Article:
New York Times columnist David Brooks usually loses me after three paragraphs. He's not only a parody of himself, but a parody of a parody of himself.
However, I do look forward to Brooks' annual Hook awards, which give recognition to notable "long-form" magazine and website articles. Brooks in Friday's paper delivers the first part of this year's awards, named for New York philosopher Sidney Hook.
In the spirit of Brooks, here are some of my favorite columnists.
- Joe Morgenstern, films, the Wall Street Journal. He's taken over for Pauline Kael as the critic I read as much for his prose as for his opinions.
- Paul Krugman, economics, New York Times. Yes, he's repetitive and gives the orthodox liberal viewpoint, but he's informed and persuasive. He's funny, in a dry, sardonic, cornball professor way.
- Matt Taibbi, Rolling Stone. He combines knowledge with a gift for ridicule and satire. A must read on economics and politics, and he's easily available through Rolling Stone emails. As an aside, kudos to Rolling Stone, New York magazine, Vanity Fair, Paris Review and Esquire for keeping their websites free, unlike the New Yorker, Washington Post and Boston Globe. As a longtime New Yorker subscriber, I should have access to its web site, but you need to be a hacker to figure out how to crack it.
- Frank Rich, New York magazine. Frank's frequent Q and A sessions with one of the magazine's editors give some of the best commentary on politics and culture. How did The New York Times let him go?
- Charles Pierce, Esquire. Pierce's blend of satire, indignation and insight make him indispensable. Sometimes he goes awry, but overall he's solid.
- Thomas Friedman, New York Times. I agree with all of the criticism and parodies, especially those by Taibbi, and I get irritated with Friedman's glib catch phrases and simplistic bromides. Still, I find him indispensable, especially on the Mideast, upon which he writes with the deepest background of any American.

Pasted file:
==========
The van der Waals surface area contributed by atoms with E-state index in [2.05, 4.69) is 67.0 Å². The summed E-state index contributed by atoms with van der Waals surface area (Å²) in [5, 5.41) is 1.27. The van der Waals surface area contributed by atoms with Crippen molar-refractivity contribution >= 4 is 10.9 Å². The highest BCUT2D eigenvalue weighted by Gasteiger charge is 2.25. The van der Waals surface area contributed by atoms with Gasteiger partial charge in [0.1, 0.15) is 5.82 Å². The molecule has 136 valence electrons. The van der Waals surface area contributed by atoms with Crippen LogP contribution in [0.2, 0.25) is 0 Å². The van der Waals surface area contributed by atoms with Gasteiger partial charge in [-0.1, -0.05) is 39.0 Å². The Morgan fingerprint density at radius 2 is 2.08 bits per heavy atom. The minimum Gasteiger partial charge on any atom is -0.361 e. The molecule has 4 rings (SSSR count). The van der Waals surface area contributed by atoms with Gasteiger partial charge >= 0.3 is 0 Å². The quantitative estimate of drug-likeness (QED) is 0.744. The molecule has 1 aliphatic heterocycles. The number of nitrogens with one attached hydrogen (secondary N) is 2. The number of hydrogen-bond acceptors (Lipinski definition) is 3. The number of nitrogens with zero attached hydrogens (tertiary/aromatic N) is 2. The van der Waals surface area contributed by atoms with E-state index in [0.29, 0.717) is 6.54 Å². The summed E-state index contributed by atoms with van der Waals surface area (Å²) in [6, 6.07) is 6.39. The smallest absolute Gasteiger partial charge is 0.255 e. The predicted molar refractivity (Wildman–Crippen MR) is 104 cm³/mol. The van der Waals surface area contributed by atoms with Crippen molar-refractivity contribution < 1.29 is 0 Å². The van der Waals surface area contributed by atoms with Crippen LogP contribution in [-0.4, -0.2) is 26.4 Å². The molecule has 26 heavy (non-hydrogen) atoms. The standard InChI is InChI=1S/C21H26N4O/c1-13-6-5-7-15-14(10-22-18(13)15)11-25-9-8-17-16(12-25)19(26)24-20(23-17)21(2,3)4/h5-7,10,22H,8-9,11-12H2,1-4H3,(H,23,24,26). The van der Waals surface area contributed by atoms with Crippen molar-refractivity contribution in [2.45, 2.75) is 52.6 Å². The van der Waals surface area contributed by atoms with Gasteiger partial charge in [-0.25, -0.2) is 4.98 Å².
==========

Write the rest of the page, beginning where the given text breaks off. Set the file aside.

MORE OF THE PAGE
- JC, The Times Literary Supplement. The witty, old-fashioned British curmudgeon is a treat. He runs on the back cover, a sweet reward for having plowed through yet another issue.
- Patrick Cockburn, London Review of Books. The last of the Cockburns gives information about the Syrian civil war and other Mideast conflicts not found in American newspapers.
- Diary, London Review of Books. Various writers contribute to this weekly adventure.
- Commentary and freelance, Times Literary Supplement. See previous listing.
- Peggy Noonan, Wall Street Journal. Yes, she's nutty and outrageous, but I need my weekly Peggy fix.
- Joan Walsh, the Nation. A writer of grace and clarity. And, after seeing her on Chris Hayes and other MSNBC shows, do I have a crush on her.
- Maureen Dowd, New York Times. The Big Mo writes fewer and fewer columns these days, giving more attention to pieces for the Sunday New York Times magazine. She's the liberal mirror image of Noonan. Yes, she's excessive, whacky, out of control, but I love to read her. How sad the Sunday mornings after flipping through another dismal Review section to find the words, "Maureen Dowd is off today."
- Jack Shafer, Politico. I've followed Jack from job to job. He's a bit snarky, while maintaining a bit of old-school cool.
- Robert Mann, New Orleans Times-Picayune and Salon. This author and LSU professor writes from the progressive perspective about the dismal swamp of Louisiana politics. He helps fill the gap left by the death of the wonderful John Maginnis.
- James Wolcott, Vanity Fair. Wolcott set the standard at the dawn of the blogosphere, but now has all but abandoned his blog. I miss his bracing, snarky wit.
- Eric Alterman, the Nation. Another place I go to drink the progressive Kool-Aid. Alas, the entertainment and culture columns he used to do for the Nation have disappeared. Allegedly, the columns in which he reviews performances, records and books were supposed to have gone to the Huffington Post, but have yet to appear.
- New Yorker critics, particularly Anthony Lane on movies and Alex Ross on classical music.
- I end with a lament for the departed columnists of yesteryear: Jimmy Breslin, Mary McGrory, Russell Baker, William Safire, Dwight MacDonald, Red Smith, Dave Anderson, Hunter S. Thompson, Ralph Gleason and all of those wild voices from the old Village Voice.